Gun cases charged by federal prosecutors over the past five weeks would seem to reflect the shift. Since July 1, out of 15 cases charging a felon with a firearm in U.S. District Court, eight were charged by complaint, meaning they came straight to the federal system instead of prosecutors incurring a delay by seeking an indictment, which typically occurs some time after an arrest.

On the same day Richardson was arrested, for example, federal prosecutors charged a second man, Laderek Townes, with illegal possession of a firearm stemming from a traffic stop by Chicago police on the West Side.

According to court records, officers approached a gray Ford sedan in the 4000 block of West Van Buren Street at 1:16 a.m. Tuesday because it was parked more than a foot from the curb.

 

Laderek Townes in his Chicago Police Department arrest in 2014 on the case that led to his armed habitual criminal conviction.
Laderek Townes in his Chicago Police Department arrest in 2014 on the case that led to his armed habitual criminal conviction. (Chicago Police Department)

While officers spoke to the driver, Townes, who was in the back seat, tried to kick a fanny pack under the driver’s seat, the charges alleged. After handcuffing Townes, officers found a loaded 9 mm Smith & Wesson in the pack with a bullet in the chamber.

As the officers tried to place Townes into a squad car, he allegedly “kicked off” the vehicle with his feet and head-butted an officer in an attempt to flee, the charges alleged.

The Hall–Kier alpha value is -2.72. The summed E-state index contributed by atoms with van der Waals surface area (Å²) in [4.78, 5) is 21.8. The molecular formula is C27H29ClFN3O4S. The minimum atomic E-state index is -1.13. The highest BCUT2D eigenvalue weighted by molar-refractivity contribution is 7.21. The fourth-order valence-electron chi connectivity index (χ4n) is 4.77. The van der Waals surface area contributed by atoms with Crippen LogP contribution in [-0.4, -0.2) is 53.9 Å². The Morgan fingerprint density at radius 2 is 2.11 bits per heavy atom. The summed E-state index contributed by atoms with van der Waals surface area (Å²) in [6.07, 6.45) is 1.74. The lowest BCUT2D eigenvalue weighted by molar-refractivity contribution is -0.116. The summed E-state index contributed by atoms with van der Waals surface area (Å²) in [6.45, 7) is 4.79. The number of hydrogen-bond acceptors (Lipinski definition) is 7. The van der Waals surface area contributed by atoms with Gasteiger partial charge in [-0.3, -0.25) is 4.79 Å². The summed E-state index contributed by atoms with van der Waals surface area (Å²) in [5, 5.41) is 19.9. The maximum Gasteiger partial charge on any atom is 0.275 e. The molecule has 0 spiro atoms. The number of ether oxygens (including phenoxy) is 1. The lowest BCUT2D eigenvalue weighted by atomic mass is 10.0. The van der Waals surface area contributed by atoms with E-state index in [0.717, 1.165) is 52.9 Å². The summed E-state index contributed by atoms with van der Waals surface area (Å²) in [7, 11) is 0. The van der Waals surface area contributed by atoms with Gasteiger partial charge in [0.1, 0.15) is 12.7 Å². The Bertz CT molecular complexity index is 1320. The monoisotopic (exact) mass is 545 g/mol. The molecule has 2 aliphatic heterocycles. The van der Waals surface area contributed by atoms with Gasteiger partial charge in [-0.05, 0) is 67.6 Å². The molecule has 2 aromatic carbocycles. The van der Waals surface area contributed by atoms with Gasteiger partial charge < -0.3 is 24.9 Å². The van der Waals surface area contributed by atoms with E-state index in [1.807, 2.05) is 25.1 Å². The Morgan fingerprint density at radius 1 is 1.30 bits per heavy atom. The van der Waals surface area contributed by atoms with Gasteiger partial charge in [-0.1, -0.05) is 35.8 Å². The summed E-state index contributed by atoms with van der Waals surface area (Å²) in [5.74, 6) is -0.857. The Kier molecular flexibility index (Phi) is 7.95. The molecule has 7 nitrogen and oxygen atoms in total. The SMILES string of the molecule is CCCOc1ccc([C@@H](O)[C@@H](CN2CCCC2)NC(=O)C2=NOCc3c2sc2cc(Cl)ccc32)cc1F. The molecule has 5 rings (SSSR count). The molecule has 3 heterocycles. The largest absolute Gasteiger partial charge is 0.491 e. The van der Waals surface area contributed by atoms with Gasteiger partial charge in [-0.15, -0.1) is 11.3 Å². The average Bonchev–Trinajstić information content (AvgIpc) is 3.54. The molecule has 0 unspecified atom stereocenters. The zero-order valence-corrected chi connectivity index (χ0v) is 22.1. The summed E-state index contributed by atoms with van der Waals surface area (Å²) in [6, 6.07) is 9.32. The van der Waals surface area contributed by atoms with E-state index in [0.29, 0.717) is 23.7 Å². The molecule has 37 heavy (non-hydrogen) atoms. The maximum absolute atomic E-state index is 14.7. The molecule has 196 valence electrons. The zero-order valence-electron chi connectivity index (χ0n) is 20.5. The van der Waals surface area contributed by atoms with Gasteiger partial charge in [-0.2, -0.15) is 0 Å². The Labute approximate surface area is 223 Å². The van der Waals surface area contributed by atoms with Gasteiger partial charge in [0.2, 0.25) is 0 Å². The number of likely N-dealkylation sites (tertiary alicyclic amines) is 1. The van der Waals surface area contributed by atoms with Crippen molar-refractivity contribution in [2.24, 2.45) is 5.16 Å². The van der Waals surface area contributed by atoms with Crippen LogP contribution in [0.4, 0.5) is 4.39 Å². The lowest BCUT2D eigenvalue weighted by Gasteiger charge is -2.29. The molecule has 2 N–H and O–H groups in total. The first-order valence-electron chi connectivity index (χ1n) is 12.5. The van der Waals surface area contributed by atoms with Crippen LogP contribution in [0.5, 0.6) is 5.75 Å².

As in Richardson’s case, Townes was interviewed at a Chicago police station by agents with the U.S. Bureau of Alcohol, Tobacco, Firearms and Explosives, who swore out the complaint to a federal prosecutor. Townes’ criminal history includes state convictions for heroin trafficking and armed habitual criminal, the complaint stated.

Richardson, meanwhile, was convicted in Cook County in 2014 of robbery and sentenced to two years of probation, records show. In 2017, Richardson was sentenced to four years in state prison after being convicted in Cook County of unlawful possession of a weapon by a felon, records show.

The criminal complaint filed in U.S. District Court stated that when Richardson was interviewed by ATF agents shortly after his arrest, Richardson acknowledged that he owned the Pontiac, but said that the gun did not belong to him.

Richardson told the agents that he’d “driven unknown individuals in his vehicle from a party” earlier that morning and that “one of those individuals may have left the firearm in the car,” the complaint stated.

County prosecutors likely will continue to handle the vast majority of Chicago gun felonies.

And it remains to be seen whether the shift toward more aggressive federal prosecution will have any impact on the so-called “revolving-door” bonds that critics including Chicago police Superintendent David Brown have pointed to as a cause of violence. Cook County officials recently have made significant efforts to reform the bond system to ensure that defendants are not kept in jail simply because they cannot afford to get out before their cases are resolved.

Richardson was released on his own recognizance after an initial hearing on his federal charge Wednesday before U.S. District Judge Young Kim, court records show. But Townes was ordered held in custody pending trial.